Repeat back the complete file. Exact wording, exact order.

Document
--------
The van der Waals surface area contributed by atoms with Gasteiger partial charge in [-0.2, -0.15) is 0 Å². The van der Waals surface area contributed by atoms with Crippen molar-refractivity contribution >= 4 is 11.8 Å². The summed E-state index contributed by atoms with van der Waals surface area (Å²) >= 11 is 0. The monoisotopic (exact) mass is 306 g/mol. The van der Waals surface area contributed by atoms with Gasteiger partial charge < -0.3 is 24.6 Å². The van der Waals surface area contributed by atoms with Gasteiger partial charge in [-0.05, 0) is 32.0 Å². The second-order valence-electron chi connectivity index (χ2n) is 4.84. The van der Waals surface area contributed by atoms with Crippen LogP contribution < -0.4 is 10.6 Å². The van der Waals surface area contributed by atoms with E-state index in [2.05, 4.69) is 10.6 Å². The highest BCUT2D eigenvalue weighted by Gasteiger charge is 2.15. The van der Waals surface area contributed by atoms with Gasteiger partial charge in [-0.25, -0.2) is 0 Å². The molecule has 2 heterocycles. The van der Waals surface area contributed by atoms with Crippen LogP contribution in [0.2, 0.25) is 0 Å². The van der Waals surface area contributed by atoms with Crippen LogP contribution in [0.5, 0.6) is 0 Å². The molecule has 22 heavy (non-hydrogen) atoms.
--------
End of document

The van der Waals surface area contributed by atoms with Gasteiger partial charge in [-0.2, -0.15) is 0 Å². The van der Waals surface area contributed by atoms with Crippen molar-refractivity contribution >= 4 is 11.8 Å². The summed E-state index contributed by atoms with van der Waals surface area (Å²) >= 11 is 0. The monoisotopic (exact) mass is 306 g/mol. The van der Waals surface area contributed by atoms with Gasteiger partial charge < -0.3 is 24.6 Å². The van der Waals surface area contributed by atoms with Gasteiger partial charge in [-0.05, 0) is 32.0 Å². The second-order valence-electron chi connectivity index (χ2n) is 4.84. The van der Waals surface area contributed by atoms with Crippen LogP contribution < -0.4 is 10.6 Å². The van der Waals surface area contributed by atoms with E-state index in [2.05, 4.69) is 10.6 Å². The highest BCUT2D eigenvalue weighted by Gasteiger charge is 2.15. The van der Waals surface area contributed by atoms with Gasteiger partial charge in [-0.25, -0.2) is 0 Å². The molecule has 2 heterocycles. The van der Waals surface area contributed by atoms with Crippen LogP contribution in [0.2, 0.25) is 0 Å². The van der Waals surface area contributed by atoms with Crippen LogP contribution in [0.5, 0.6) is 0 Å². The molecule has 22 heavy (non-hydrogen) atoms.